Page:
Canal strategy sets sail for waterways award
The plan to kick start the renaissance of the popular Union Canal won a prestigious national waterways award last night (23 May).
The Edinburgh Union Canal Strategy beat off strong competition from across the UK to scoop the 'Strategy & Masterplanning' category of The 2012 Waterways Renaissance Awards.
The awards, run by The Waterways Trust, reward exceptional projects that have turned inland waterways into desirable places for living, learning and leisure.
The Canal Strategy is the result of partnership work between the City of Edinburgh Council and Scottish Canals.
Councillor Gordon Munro, Edinburgh Canal Champion, said: "I'm really pleased that all the detailed planning and consultation that went into producing the strategy has been acknowledged with this award. To achieve national recognition against some very strong competition is great for everyone involved.
"We now have to make sure that the strategy results in the development of the canal so more people from across Edinburgh, and beyond, can appreciate all that it has to offer."
Steve Dunlop, Chief Executive, of Scottish Canals, said: "Winning this award is a great acknowledgement of the work and thought everyone has put into the Edinburgh Canal Strategy.
"There is a real commitment and momentum now to see this happen from the City of Edinburgh Council, the community, waterway users and Scottish Canals and the award will be a great boost setting us on our way."
Roger Hanbury, Chief Executive of The Waterways Trust, said: "The development of the Edinburgh Union Canal Strategy involved extensive consultation with the local community, canal users and key stakeholder groups, and their ideas have been firmly embedded in the final strategy document. This approach, together with the detailed delivery plan, marked this project out as a winner in a very competitive field."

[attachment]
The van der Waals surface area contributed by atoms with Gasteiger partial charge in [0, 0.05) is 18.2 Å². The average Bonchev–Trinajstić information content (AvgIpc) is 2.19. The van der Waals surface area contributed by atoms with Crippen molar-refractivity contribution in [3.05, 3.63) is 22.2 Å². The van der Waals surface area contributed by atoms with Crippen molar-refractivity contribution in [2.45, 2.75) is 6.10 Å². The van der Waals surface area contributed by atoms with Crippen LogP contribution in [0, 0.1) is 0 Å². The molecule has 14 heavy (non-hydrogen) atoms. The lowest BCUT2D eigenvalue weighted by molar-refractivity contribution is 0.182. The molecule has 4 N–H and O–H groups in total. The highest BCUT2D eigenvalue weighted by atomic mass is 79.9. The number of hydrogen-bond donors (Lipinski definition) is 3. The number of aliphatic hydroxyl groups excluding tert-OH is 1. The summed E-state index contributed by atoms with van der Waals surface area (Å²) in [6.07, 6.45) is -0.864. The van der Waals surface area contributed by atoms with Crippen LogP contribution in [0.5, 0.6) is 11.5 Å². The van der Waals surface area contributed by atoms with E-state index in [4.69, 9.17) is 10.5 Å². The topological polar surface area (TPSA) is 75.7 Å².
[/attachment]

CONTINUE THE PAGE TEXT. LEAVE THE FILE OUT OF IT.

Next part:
After a series of focus groups, consultation events and collaboration with key canal users, the Edinburgh Union Canal Strategy was approved in December 2011. It was officially launched at the start of this year.
The strategy aims to ensure the maximum use of the 200-year-old waterway by locals and visitors to Edinburgh through a wide range of activities like boating, rowing, walking, cycling and fishing.
It hopes to create seven 'hubs' along the waterway and develop a new 'canal culture' by encouraging recreational, business and community uses at Ratho, Wester Hailes, Meggetland, Harrison Park and the Lochrin Basin .
Highlights include Meggetland becoming a centre of excellence for water sports on the canal and the Lochrin Basin becoming an overnight mooring destination in the city.
There are also plans for Harrison Park to improve visitor moorings and picnic facilities. In the west of the city, there will also be new buildings and improved links with the Edinburgh Canal Centre and the Ratho Adventure Centre.
Issues such as access, lighting, moorings, developments, public art and renewable energy will also be looked at across the length of the 16km canal. A delivery plan has been drawn up to outline the key actions needed to be taken to develop the strategy.